Economic Analysis of the Effects of the Federal Reserve Board’s Proposed Debit Card Interchange Fee Regulations on Consumers and Small Businesses
David S. Evans
University of Chicago Law School; University College London; Global Economics Group
Robert E. Litan
Ewing Marion Kauffman Foundation; AEI-Brookings Joint Center for Regulatory Studies
Massachusetts Institute of Technology (MIT) - Sloan School of Management; National Bureau of Economic Research (NBER)
February 22, 2011
This paper examines the impact of the reductions in interchange fees proposed by the the Federal Reserve Board on consumers and small businesses. We find that consumers and small business would face higher retail banking fees and lose valuable services as banks rationally seek to make up as much as they can for the debit interchange revenues they will lose under the Board’s proposal. The number of unbanked consumers would increase as lower-income households reduce the use of higher-priced accounts. Small businesses would lose in the first 24 months the proposed rules are in effect because of the offsetting increase in bank fees. Most of these small businesses do not accept debit cards and therefore would not have any offsetting benefits from lower interchange fees. Large retailers would receive a windfall.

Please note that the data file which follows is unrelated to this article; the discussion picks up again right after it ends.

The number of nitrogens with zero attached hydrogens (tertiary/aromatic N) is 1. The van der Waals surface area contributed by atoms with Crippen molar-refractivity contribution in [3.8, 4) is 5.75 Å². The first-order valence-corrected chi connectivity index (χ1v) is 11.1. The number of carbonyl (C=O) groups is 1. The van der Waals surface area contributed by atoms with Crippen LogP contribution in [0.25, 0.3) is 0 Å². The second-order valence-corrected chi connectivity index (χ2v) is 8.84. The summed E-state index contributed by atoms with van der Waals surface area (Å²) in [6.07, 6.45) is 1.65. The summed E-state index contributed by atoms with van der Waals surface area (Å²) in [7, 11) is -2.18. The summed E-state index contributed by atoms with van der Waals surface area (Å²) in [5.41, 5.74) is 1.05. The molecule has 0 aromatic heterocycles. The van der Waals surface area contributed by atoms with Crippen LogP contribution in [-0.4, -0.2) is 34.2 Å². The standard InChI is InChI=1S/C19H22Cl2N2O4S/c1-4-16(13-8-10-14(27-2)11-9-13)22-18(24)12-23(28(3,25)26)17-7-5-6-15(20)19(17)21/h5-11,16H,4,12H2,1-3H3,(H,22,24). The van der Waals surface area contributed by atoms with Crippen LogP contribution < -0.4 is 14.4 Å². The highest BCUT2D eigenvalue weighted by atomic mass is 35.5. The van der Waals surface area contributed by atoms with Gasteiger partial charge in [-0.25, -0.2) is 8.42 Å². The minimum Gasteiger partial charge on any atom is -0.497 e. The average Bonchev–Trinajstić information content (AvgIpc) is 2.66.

Number of Pages in PDF File: 51
Keywords: Debit Cards, Interchange Fees, Financial Regulation, Durbin, Federal Reserve Board
JEL Classification: G21, G18, L51, L52working papers series
Date posted: February 26, 2011 ; Last revised: March 1, 2011
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